Since Calderon, Mexico’s President, declared an all out drug war on the cartels, Marijuana, Heroin, and crystal meth seizures at the U.S.-Mexico border have gone up by 30%-200% (crystal meth and heroin respectively) according to a recent L.A. Times article. As someone who’s actually been on both sides of the drug war, I can tell you that while Calderon’s people talk about the cartels trying to replace the state, the only thing drug dealers care about is money. Still, it’s true that having complete control over entire states in Mexico let’s these organizations operate more easily and control their business-interest more completely. At the end though, the drug war is all about the Benjamins, because there are a whole lot of those – like $40 Billion kind of a lot.
The reason I feel so confident in my position is this – I used to sell drugs in Los Angeles. I was not at the top of any cartel, but at some point I was selling tens-of-thousands of ecstasy pills a week along with a few pounds of crystal meth, cocaine stamped with those cartel logos (like scorpions, doves, and such), and any other drug my more than 400 clients, and 4-6 dealers, told me they would give me money for. The business brought me about $500,000 a year and though my success was short lived, having gotten arrested after my motorcycle accident, I got to learn quite a bit about the underworld in my five year immersion program.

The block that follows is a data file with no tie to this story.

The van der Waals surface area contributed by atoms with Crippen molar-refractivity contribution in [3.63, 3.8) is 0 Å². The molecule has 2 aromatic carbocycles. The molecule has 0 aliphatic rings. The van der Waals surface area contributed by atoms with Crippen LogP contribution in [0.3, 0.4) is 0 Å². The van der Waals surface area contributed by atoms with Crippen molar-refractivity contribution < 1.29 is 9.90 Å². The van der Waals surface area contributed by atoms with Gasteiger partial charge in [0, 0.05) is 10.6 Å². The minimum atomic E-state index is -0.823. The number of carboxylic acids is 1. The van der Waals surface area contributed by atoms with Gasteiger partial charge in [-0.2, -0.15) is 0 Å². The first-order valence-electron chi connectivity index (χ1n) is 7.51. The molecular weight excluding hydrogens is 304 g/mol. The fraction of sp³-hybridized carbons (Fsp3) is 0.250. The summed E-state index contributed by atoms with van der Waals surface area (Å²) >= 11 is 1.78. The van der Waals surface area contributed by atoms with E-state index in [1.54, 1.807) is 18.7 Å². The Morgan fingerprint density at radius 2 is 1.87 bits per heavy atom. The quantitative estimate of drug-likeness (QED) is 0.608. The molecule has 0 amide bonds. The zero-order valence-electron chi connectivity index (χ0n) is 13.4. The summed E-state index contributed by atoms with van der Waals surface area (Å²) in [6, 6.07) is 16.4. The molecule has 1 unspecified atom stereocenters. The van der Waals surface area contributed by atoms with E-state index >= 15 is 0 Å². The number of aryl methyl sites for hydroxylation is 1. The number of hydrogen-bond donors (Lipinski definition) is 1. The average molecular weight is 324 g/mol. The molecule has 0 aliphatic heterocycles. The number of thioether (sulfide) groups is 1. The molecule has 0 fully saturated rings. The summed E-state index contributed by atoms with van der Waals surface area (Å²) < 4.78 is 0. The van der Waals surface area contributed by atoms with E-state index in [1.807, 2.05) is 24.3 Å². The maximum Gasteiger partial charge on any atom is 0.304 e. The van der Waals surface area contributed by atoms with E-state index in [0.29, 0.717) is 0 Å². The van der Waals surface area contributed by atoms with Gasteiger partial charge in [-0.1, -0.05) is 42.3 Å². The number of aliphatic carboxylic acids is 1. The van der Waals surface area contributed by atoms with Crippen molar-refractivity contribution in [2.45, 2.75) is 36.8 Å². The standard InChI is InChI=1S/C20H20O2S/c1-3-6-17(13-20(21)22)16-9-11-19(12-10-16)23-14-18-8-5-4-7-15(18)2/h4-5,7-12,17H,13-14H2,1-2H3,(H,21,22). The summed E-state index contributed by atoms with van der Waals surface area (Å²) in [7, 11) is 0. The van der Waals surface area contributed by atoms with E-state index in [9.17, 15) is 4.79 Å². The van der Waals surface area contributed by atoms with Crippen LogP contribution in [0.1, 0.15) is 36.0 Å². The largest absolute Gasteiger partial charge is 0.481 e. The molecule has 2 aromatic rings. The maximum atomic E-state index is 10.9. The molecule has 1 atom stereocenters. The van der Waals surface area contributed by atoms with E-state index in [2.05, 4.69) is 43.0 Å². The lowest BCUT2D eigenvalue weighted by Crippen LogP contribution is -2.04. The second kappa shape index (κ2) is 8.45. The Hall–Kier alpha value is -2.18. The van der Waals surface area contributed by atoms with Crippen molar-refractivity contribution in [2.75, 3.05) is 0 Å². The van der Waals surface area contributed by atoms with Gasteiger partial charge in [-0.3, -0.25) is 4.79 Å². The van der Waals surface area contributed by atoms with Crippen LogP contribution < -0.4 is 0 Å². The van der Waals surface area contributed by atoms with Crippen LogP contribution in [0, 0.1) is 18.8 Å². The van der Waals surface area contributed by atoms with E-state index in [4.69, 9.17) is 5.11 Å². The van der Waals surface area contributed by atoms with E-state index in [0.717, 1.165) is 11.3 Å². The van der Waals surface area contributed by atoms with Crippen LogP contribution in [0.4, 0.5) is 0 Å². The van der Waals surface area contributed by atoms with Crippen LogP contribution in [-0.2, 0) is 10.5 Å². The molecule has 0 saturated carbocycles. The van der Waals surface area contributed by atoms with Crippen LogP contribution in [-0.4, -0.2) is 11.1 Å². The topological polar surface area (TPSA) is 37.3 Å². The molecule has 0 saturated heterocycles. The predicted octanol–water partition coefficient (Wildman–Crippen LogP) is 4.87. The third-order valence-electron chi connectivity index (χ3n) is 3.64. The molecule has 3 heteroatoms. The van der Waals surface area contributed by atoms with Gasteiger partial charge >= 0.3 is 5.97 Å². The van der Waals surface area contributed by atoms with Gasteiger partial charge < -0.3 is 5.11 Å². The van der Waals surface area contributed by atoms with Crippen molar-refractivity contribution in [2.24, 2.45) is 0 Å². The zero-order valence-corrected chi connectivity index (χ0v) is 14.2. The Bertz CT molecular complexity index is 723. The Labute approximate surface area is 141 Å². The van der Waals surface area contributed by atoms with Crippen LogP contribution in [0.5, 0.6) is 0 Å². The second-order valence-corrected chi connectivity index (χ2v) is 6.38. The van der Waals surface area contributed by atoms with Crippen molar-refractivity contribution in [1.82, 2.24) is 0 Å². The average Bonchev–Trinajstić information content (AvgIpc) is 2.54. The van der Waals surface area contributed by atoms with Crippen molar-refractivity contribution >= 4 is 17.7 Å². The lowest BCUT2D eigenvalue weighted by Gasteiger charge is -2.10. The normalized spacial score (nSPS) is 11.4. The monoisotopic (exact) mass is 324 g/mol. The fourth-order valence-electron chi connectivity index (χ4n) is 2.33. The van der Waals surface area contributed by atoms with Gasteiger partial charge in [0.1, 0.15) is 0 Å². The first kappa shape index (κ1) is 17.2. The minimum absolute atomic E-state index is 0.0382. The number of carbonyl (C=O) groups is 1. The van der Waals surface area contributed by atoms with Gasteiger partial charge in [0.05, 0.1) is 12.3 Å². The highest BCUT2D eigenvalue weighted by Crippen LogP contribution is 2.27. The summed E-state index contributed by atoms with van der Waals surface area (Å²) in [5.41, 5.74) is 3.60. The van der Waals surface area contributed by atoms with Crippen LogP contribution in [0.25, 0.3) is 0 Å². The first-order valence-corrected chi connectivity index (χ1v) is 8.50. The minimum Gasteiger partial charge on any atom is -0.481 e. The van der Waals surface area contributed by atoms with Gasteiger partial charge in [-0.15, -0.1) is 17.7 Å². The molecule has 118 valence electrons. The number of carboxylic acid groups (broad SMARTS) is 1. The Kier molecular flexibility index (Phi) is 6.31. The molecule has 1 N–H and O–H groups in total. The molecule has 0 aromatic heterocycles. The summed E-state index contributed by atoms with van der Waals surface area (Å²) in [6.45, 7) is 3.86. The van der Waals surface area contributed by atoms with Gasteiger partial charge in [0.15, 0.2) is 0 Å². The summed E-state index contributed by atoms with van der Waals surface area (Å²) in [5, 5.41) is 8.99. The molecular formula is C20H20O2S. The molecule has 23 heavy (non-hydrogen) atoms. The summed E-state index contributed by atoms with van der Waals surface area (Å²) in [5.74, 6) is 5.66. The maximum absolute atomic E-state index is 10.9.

While I stuck to drugs, others around me, each with their own little drug-empire, had no problem expanding into other profitable business like electronics, cellular phones, and credit card numbers complete with identity theft. If it made money, they wanted a part in it, and the drugs served as a great bonus since we were all high on a lot of them all the time. On many of our more extensive drug deals, involving those tinted-window car caravans you’ve seen in movies right along with secret meetings in the back of an abandoned gas station south of Orange County, we would use cell phones that my partners got from their underground operations, activated using a stolen identity so that they can’t be traced to us. A good deal of the stereo equipment in my old apartment was gotten through one of my friends’ little electronics-store operation – he gave me an entire stereo system, and I paid him with a few hundred ecstasy pills. I rocked and he made some money.
When cops sell drugs
One of my main connections, a stocky, short, Jewish guy we all simply called “D”, once took me along with him as he delivered a bag full of money and some boxes of armor-penetrating bullets to a Mexican Federale who would drive cocaine into the U.S. in the tires of his car. While he was supposed to be playing a different role in the Mexican drug war, he apparently really loved those bullets and would come back to his home country happy, with a trunk full of cash, while we drove away with spare tires full of those scorpion-stamped bricks of cocaine. And who could blame him given the huge sums of money flaunted in his face all the time as he was forced to live near poverty? At the time I certainly couldn’t.
The things is that morality aside, it doesn’t matter if anyone blames, or would arrest, this guy and the thousand others like him. We live in a world driven by money, and when the straight-and-narrow offers little compensation, the good life is only a few smuggling miles away. Of course on the money’s heels also comes intimidation, constant paranoia, and the almost certain feel of gun-metal either in your waist, or up against your temple. I’ve been there too.